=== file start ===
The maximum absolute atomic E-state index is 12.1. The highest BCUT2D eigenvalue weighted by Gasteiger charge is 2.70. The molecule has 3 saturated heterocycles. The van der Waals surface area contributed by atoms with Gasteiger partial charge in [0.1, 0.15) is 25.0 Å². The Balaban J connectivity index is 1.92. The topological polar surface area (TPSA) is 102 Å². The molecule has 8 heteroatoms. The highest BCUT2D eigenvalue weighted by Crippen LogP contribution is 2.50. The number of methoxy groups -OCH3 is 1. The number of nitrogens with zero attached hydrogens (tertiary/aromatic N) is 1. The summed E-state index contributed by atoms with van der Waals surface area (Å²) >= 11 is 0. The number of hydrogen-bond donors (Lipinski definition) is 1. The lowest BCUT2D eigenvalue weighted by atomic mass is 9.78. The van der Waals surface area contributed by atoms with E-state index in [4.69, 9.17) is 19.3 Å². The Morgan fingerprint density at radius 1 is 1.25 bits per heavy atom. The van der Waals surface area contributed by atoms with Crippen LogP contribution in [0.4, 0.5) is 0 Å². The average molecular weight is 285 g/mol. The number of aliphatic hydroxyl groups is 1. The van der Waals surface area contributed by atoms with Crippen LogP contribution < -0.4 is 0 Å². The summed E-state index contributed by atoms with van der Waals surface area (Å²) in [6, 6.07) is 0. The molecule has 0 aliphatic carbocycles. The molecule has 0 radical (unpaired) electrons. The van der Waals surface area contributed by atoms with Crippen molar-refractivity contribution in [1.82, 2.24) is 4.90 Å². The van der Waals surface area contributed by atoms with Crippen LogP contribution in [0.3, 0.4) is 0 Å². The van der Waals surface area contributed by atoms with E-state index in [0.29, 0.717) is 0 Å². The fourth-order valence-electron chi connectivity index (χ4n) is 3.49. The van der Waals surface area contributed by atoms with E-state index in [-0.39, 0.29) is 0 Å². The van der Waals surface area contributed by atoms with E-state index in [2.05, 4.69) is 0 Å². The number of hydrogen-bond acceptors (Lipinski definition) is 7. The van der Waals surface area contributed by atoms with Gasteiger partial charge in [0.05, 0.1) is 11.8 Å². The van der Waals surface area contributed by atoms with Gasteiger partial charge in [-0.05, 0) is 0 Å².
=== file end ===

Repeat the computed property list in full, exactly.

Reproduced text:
The maximum absolute atomic E-state index is 12.1. The highest BCUT2D eigenvalue weighted by Gasteiger charge is 2.70. The molecule has 3 saturated heterocycles. The van der Waals surface area contributed by atoms with Gasteiger partial charge in [0.1, 0.15) is 25.0 Å². The Balaban J connectivity index is 1.92. The topological polar surface area (TPSA) is 102 Å². The molecule has 8 heteroatoms. The highest BCUT2D eigenvalue weighted by Crippen LogP contribution is 2.50. The number of methoxy groups -OCH3 is 1. The number of nitrogens with zero attached hydrogens (tertiary/aromatic N) is 1. The summed E-state index contributed by atoms with van der Waals surface area (Å²) >= 11 is 0. The number of hydrogen-bond donors (Lipinski definition) is 1. The lowest BCUT2D eigenvalue weighted by atomic mass is 9.78. The van der Waals surface area contributed by atoms with E-state index in [4.69, 9.17) is 19.3 Å². The Morgan fingerprint density at radius 1 is 1.25 bits per heavy atom. The van der Waals surface area contributed by atoms with Crippen LogP contribution in [0.4, 0.5) is 0 Å². The average molecular weight is 285 g/mol. The number of aliphatic hydroxyl groups is 1. The van der Waals surface area contributed by atoms with Crippen LogP contribution < -0.4 is 0 Å². The summed E-state index contributed by atoms with van der Waals surface area (Å²) in [6, 6.07) is 0. The molecule has 0 aliphatic carbocycles. The molecule has 0 radical (unpaired) electrons. The van der Waals surface area contributed by atoms with Crippen molar-refractivity contribution in [1.82, 2.24) is 4.90 Å². The van der Waals surface area contributed by atoms with Crippen LogP contribution in [0.3, 0.4) is 0 Å². The van der Waals surface area contributed by atoms with E-state index in [0.29, 0.717) is 0 Å². The fourth-order valence-electron chi connectivity index (χ4n) is 3.49. The van der Waals surface area contributed by atoms with E-state index in [-0.39, 0.29) is 0 Å². The van der Waals surface area contributed by atoms with E-state index in [2.05, 4.69) is 0 Å². The number of hydrogen-bond acceptors (Lipinski definition) is 7. The van der Waals surface area contributed by atoms with Gasteiger partial charge in [0.05, 0.1) is 11.8 Å². The van der Waals surface area contributed by atoms with Gasteiger partial charge in [-0.05, 0) is 0 Å².